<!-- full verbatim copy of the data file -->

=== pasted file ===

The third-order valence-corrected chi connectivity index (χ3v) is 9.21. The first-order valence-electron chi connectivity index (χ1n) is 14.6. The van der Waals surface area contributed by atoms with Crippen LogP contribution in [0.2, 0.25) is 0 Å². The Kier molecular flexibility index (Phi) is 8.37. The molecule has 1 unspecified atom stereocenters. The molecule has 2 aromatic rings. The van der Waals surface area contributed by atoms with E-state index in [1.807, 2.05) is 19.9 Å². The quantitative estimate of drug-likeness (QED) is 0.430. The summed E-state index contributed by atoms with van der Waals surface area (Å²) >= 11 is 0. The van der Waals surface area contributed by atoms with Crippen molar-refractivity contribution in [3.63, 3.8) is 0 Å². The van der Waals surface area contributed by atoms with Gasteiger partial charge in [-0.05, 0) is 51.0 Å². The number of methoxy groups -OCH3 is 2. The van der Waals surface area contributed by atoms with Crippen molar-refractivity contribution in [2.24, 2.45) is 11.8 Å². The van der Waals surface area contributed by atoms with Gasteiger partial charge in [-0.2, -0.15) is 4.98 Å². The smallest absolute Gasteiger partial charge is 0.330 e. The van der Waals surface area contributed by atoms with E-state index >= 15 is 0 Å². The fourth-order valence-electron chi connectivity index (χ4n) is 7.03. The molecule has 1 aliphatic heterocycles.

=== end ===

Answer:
The third-order valence-corrected chi connectivity index (χ3v) is 9.21. The first-order valence-electron chi connectivity index (χ1n) is 14.6. The van der Waals surface area contributed by atoms with Crippen LogP contribution in [0.2, 0.25) is 0 Å². The Kier molecular flexibility index (Phi) is 8.37. The molecule has 1 unspecified atom stereocenters. The molecule has 2 aromatic rings. The van der Waals surface area contributed by atoms with E-state index in [1.807, 2.05) is 19.9 Å². The quantitative estimate of drug-likeness (QED) is 0.430. The summed E-state index contributed by atoms with van der Waals surface area (Å²) >= 11 is 0. The van der Waals surface area contributed by atoms with Crippen molar-refractivity contribution in [3.63, 3.8) is 0 Å². The van der Waals surface area contributed by atoms with Gasteiger partial charge in [-0.05, 0) is 51.0 Å². The number of methoxy groups -OCH3 is 2. The van der Waals surface area contributed by atoms with Crippen molar-refractivity contribution in [2.24, 2.45) is 11.8 Å². The van der Waals surface area contributed by atoms with Gasteiger partial charge in [-0.2, -0.15) is 4.98 Å². The smallest absolute Gasteiger partial charge is 0.330 e. The van der Waals surface area contributed by atoms with E-state index >= 15 is 0 Å². The fourth-order valence-electron chi connectivity index (χ4n) is 7.03. The molecule has 1 aliphatic heterocycles.